Since the close of World War 2, when infantryman relied on thrown hand grenades or rifle grenades fired from the muzzles of their service guns, the US military was attempting to develop a multiple-shot grenade launcher. One such project (under a US Marine Corps directive) fell to the Naval Ordnance Station (NOS) of Louisville, Kentucky who headed the "NOS EX 41" initiative, a compact grenade projecting system firing a combined low/high pressure 40mm grenade through a conventional pump-action facility. By this time, the USMC had already adopted the M203 underbarrel single-shot grenade launcher to replace their Vietnam War-era M79 single-shot series and used the vehicle/tripod-mounted Mk 19 automatic launcher in number. Picatinny Arsenal was charged with development of a new 40mm grenade to bring together the qualities of the M203's 40x46mm grenade with the qualities of the Mk 19's 40x53mm type.
The EX 41 became a compact weapon taking the general form of an automatic weapon with the action of a shotgun. The design was of an in-line approach (all major components set behind the other) with a sizeable buttstock, smooth barrel assembly, underslung pistol grip with trigger unit and an optics mounting. A magazine tube was installed under the barrel and operated through the pump-action facility in much the same way a traditional pump-action shotgun was operated. Overall weight was 10 kilograms with a running length of 914mm with a 279mm long barrel assembly. Each 40mm grenade exited the barrel at approximately 152 meters per second out to a maximum range of 1,500 meters. The tube magazine held four ready-to-fire 40mm grenades expanding the role of the warfighter considerably. Each grenade was of a "hybrid" design incorporating qualities of both low and high pressure grenade projectile munitions to contend with inherent recoil forces while providing a useful exiting velocity and, therefore, longer effective engagement ranges.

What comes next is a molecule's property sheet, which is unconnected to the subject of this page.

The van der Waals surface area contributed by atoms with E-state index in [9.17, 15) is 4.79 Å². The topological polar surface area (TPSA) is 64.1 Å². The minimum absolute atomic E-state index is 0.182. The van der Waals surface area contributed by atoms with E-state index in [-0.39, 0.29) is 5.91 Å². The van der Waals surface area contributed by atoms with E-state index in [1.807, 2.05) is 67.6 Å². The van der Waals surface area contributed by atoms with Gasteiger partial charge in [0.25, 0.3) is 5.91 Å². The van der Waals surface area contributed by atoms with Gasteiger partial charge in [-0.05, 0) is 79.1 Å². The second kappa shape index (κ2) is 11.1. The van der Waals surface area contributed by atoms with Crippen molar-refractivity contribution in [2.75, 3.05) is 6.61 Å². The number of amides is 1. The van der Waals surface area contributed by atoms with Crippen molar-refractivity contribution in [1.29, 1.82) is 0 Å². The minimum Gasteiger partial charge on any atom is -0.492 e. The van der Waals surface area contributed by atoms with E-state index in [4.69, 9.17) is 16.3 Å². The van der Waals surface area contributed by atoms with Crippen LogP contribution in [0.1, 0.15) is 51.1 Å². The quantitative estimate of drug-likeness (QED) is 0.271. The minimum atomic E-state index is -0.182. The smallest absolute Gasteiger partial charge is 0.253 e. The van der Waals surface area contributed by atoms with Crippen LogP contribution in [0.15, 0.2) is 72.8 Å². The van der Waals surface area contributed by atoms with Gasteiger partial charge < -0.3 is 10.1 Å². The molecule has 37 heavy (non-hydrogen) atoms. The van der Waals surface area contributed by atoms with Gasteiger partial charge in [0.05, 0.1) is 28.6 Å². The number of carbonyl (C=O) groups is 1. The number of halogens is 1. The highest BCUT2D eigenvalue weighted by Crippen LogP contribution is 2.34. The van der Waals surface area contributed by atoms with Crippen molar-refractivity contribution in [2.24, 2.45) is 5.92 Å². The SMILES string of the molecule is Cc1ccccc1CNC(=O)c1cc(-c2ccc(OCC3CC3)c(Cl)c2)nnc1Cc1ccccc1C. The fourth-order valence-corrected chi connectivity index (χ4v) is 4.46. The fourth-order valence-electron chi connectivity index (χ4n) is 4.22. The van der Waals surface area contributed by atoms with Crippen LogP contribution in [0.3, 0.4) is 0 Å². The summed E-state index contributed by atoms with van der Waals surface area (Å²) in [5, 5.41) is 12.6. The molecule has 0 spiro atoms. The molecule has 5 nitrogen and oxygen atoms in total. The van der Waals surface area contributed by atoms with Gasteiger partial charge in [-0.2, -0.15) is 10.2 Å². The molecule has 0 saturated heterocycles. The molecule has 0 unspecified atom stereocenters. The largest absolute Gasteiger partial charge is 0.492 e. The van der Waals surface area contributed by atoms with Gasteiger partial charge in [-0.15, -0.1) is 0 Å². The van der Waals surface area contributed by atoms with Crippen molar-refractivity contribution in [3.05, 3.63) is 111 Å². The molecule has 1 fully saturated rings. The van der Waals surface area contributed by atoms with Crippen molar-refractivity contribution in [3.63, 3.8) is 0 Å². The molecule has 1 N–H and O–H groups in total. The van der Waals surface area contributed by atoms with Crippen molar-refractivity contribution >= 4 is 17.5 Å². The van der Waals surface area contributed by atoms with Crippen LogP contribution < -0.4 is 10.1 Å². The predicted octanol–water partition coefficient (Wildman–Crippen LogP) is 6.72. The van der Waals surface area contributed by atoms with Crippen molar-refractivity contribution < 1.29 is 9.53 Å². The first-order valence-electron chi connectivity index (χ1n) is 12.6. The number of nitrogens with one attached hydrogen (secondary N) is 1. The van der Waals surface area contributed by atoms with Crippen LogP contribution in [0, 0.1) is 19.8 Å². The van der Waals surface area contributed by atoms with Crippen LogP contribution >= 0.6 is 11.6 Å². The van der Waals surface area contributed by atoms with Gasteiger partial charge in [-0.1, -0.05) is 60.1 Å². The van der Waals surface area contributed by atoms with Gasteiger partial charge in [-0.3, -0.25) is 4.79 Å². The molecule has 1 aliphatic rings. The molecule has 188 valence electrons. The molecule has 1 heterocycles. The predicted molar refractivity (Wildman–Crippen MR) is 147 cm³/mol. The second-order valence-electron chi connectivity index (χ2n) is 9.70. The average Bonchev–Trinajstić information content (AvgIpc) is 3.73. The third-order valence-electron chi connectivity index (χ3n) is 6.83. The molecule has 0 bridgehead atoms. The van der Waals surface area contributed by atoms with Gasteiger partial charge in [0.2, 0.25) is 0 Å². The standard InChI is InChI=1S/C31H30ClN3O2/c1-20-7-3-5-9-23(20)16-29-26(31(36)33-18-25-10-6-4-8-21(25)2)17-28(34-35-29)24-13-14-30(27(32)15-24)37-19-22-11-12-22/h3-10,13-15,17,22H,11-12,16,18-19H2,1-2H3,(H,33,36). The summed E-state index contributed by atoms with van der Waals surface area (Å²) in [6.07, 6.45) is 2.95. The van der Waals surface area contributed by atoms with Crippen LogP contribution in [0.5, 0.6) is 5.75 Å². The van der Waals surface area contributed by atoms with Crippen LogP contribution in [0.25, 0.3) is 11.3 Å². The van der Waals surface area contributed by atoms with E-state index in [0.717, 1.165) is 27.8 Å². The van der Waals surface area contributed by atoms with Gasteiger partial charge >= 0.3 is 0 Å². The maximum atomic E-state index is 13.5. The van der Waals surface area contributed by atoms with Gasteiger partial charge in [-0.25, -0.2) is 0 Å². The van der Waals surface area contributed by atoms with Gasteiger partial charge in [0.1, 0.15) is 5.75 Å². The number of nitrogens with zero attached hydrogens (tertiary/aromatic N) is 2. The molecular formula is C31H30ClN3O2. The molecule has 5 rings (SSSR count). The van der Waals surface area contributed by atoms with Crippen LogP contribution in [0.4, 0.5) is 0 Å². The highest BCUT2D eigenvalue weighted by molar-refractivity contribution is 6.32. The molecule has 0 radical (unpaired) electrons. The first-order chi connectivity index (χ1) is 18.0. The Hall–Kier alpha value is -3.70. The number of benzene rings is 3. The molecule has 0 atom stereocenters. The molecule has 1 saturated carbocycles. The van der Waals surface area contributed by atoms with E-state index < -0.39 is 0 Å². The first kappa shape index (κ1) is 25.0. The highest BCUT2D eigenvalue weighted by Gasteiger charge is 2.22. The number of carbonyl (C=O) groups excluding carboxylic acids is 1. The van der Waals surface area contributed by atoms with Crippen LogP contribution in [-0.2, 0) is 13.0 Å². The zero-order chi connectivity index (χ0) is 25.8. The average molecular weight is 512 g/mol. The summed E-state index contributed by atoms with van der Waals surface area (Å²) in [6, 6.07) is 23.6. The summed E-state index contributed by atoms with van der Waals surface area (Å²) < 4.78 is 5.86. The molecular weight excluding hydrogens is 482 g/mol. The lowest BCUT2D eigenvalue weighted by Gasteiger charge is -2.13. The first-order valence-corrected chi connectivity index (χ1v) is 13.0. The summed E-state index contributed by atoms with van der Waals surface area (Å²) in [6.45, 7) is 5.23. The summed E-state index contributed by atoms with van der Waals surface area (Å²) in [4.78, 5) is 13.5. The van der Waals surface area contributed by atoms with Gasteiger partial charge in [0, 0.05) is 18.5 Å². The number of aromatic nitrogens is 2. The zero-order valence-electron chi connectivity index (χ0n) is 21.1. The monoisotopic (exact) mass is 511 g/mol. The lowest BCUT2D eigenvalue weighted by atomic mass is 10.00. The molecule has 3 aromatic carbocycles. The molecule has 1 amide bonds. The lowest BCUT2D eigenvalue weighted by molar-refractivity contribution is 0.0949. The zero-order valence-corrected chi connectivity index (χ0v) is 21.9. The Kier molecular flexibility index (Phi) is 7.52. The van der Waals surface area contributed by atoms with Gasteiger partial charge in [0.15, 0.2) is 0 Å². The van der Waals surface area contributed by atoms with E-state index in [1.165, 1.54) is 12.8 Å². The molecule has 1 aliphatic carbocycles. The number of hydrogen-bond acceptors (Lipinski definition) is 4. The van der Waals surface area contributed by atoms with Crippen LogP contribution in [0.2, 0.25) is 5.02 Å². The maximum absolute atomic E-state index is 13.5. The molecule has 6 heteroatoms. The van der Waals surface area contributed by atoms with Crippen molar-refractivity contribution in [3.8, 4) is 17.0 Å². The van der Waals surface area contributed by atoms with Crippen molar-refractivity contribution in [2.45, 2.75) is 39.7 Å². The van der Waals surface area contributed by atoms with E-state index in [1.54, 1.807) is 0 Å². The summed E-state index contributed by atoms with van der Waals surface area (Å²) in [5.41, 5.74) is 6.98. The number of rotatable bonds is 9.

In the end, only a single prototype form was ever completed by NOS and this development weighed in heavier than the anticipated 7 kilograms. The expected 3,000 meter range was also limited to the aforementioned 1,500 meter reach. The M203 and Mk 19 series remained the standard US military grenade launchers for the interim and the EX 41 prototype was passed on to privately-held firm of Knight's Armament Company of Titusville, Florida for further work to which its condition since then remains largely unknown. Regardless, the type was never adopted by the USMC nor any other American service branch and has more or less fallen to the pages of history. Its last notable recorded presence was during November of 1995.
The EX 41 was also known under the name of "Shoulder-Fired Weapon" (SFW).